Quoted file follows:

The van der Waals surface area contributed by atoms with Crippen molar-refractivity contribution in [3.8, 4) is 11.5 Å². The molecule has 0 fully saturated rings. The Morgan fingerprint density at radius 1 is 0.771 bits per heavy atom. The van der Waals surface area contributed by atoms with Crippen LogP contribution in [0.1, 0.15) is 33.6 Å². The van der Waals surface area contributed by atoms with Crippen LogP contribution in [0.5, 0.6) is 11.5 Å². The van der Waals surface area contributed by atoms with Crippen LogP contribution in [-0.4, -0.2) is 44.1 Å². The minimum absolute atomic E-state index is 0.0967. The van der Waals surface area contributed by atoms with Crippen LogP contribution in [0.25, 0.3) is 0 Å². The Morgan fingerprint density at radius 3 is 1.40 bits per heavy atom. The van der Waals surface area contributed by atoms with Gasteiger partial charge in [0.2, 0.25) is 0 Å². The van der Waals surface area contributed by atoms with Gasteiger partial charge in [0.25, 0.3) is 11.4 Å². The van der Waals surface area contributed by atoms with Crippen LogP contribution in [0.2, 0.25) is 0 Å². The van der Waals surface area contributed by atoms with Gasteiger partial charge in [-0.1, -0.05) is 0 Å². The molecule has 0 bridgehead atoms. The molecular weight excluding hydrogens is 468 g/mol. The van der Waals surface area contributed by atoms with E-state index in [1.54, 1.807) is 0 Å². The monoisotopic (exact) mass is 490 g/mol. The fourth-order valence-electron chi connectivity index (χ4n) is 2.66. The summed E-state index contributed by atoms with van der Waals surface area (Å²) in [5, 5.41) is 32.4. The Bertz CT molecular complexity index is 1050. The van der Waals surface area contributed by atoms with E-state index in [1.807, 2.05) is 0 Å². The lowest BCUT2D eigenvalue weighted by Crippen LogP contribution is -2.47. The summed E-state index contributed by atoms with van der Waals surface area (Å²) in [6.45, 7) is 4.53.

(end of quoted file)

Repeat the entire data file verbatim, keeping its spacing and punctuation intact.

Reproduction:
The van der Waals surface area contributed by atoms with Crippen molar-refractivity contribution in [3.8, 4) is 11.5 Å². The molecule has 0 fully saturated rings. The Morgan fingerprint density at radius 1 is 0.771 bits per heavy atom. The van der Waals surface area contributed by atoms with Crippen LogP contribution in [0.1, 0.15) is 33.6 Å². The van der Waals surface area contributed by atoms with Crippen LogP contribution in [0.5, 0.6) is 11.5 Å². The van der Waals surface area contributed by atoms with Crippen LogP contribution in [-0.4, -0.2) is 44.1 Å². The minimum absolute atomic E-state index is 0.0967. The van der Waals surface area contributed by atoms with Crippen LogP contribution in [0.25, 0.3) is 0 Å². The Morgan fingerprint density at radius 3 is 1.40 bits per heavy atom. The van der Waals surface area contributed by atoms with Gasteiger partial charge in [0.2, 0.25) is 0 Å². The van der Waals surface area contributed by atoms with Gasteiger partial charge in [0.25, 0.3) is 11.4 Å². The van der Waals surface area contributed by atoms with Crippen LogP contribution in [0.2, 0.25) is 0 Å². The van der Waals surface area contributed by atoms with Gasteiger partial charge in [-0.1, -0.05) is 0 Å². The molecule has 0 bridgehead atoms. The molecular weight excluding hydrogens is 468 g/mol. The van der Waals surface area contributed by atoms with E-state index in [1.54, 1.807) is 0 Å². The monoisotopic (exact) mass is 490 g/mol. The fourth-order valence-electron chi connectivity index (χ4n) is 2.66. The summed E-state index contributed by atoms with van der Waals surface area (Å²) in [5, 5.41) is 32.4. The Bertz CT molecular complexity index is 1050. The van der Waals surface area contributed by atoms with E-state index in [1.807, 2.05) is 0 Å². The lowest BCUT2D eigenvalue weighted by Crippen LogP contribution is -2.47. The summed E-state index contributed by atoms with van der Waals surface area (Å²) in [6.45, 7) is 4.53.